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World Trade Center Reopens For Business

More than 13 years after the Sept. 11, 2001, terrorist attacks, Conde Nast will begin moving in to the new One World Trade Center.

Posted on November 3, 2014, at 7:25 a.m. ET

Construction workers near One World Trade Center on Nov. 1
Eduardo Munoz / Reuters

Construction workers near One World Trade Center on Nov. 1

The World Trade Center will reopen for business Monday, more than 13 years after the Sept. 11 terrorist attacks.

Publishing giant Conde Nast will begin moving into the 104-story, $3.9 billion One World Trade Center, the tallest skyscraper in the Western Hemisphere.

The Associated Press reported:

Only about 170 of his company's 3,400 employees are moving in now, filling five floors of the tower, said Patricia Rockenwagner, a Conde Nast vice president and spokeswoman. About 3,000 more will arrive by early 2015.

Vogue Publisher Anna Wintour will move in on the 25th floor, the New York Times reported, and "Graydon Carter, the editor of Vanity Fair, will take the 41st floor." The law firm Sabin, Bermant & Gould is scheduled to take the highest floor.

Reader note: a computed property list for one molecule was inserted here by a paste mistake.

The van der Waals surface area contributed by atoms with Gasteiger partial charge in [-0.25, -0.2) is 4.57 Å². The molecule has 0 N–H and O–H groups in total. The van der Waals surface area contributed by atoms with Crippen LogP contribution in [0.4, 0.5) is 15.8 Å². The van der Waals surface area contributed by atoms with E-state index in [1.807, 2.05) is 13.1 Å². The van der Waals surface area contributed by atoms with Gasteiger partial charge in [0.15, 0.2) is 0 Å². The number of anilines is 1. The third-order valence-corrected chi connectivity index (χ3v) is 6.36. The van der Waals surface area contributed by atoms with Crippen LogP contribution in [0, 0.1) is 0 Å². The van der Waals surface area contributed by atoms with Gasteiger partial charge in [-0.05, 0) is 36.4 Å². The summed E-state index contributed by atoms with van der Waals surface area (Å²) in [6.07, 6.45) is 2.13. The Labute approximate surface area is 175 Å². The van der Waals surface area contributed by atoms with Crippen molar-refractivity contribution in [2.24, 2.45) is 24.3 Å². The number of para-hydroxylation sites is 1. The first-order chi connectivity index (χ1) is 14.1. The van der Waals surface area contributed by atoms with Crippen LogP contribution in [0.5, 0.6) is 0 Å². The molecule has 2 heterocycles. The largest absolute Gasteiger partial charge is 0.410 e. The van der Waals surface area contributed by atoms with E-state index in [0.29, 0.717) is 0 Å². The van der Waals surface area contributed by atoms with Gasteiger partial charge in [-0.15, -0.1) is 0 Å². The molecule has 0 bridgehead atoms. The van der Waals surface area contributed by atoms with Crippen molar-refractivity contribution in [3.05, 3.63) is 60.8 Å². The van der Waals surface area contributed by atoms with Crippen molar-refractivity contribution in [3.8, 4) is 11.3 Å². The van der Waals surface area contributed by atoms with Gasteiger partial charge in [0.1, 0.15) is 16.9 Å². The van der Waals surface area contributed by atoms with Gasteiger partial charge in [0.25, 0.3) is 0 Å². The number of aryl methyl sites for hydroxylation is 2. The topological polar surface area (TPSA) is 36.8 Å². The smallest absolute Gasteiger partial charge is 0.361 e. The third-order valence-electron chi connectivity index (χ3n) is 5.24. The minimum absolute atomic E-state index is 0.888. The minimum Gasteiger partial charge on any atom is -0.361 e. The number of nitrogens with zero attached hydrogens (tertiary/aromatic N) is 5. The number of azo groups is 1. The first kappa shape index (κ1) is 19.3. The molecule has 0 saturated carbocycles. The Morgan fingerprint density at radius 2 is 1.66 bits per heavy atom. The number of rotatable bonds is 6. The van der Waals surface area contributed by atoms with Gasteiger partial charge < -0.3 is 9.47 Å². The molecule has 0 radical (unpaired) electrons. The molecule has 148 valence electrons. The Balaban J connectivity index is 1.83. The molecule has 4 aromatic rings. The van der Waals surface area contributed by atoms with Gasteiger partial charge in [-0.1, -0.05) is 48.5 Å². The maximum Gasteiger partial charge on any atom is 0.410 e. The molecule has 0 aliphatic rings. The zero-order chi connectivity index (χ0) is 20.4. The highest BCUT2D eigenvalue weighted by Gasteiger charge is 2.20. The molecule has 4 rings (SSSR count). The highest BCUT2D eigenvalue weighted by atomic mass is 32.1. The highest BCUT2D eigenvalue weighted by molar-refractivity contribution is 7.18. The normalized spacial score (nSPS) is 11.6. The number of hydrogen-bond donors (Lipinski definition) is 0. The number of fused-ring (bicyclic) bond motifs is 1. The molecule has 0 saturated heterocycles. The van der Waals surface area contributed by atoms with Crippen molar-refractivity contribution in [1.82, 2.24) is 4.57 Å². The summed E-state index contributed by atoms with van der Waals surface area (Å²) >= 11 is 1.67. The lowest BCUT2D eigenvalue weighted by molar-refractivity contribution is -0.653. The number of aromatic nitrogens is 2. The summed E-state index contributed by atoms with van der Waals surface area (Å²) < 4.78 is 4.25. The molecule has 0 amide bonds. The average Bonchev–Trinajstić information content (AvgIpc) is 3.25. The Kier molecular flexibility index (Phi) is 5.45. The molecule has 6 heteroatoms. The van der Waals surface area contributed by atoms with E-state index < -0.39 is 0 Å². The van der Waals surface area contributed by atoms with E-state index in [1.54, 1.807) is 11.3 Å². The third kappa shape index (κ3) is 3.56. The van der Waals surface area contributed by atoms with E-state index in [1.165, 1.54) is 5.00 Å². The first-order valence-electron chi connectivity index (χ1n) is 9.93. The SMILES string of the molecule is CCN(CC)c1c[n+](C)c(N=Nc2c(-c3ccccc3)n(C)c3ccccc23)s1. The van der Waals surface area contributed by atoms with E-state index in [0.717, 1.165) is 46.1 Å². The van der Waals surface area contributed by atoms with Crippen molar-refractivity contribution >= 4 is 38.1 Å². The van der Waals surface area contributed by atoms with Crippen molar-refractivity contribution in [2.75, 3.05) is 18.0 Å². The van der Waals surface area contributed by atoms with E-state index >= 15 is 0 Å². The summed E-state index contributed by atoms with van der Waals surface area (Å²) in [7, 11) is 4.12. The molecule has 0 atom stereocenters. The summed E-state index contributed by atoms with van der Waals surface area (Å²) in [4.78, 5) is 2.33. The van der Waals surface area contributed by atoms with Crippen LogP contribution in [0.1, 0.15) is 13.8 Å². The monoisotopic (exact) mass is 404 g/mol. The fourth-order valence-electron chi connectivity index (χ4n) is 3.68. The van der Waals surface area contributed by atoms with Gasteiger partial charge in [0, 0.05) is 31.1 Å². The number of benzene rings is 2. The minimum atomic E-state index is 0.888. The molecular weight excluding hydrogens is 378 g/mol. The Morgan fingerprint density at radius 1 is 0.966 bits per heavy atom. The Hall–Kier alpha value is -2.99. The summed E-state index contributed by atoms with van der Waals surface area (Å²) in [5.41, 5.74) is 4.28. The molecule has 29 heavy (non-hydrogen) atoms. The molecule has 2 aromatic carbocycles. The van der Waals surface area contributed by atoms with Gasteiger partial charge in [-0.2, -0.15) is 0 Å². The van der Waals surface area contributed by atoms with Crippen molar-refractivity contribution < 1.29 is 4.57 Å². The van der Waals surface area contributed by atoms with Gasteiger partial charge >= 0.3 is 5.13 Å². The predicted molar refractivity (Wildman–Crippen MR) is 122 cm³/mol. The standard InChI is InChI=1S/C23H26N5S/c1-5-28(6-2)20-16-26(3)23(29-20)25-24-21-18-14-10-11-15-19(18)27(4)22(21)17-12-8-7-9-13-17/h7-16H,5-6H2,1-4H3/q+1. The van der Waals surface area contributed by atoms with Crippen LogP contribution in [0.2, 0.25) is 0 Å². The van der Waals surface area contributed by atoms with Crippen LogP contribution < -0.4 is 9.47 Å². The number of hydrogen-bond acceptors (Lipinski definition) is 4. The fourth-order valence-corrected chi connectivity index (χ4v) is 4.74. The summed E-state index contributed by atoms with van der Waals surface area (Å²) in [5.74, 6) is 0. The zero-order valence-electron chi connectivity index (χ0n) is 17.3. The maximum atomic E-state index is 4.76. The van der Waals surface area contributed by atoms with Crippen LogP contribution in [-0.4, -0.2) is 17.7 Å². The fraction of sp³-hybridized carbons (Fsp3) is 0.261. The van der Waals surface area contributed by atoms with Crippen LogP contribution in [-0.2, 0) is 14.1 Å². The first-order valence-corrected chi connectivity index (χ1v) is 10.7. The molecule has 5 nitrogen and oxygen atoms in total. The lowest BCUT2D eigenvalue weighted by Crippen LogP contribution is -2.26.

Officials at the Port Authority of New York and New Jersey, which owns the site, have called the building the most secure in the world.

The tower sits at the center of the site where the Twin Towers once stood, and overlooks the National September 11 Memorial & Museum.

The Port Authority, which will use space in the building, has already moved some employees in. And the federal General Services Administration will eventually use 275,000 square feet.

"One World Trade Center serves as a symbol of the resilience of the people of New York. Today, as we open its doors for the first time, we remember that strength and courage will always conquer weakness and cowardice," New York Gov. Andrew Cuomo said.

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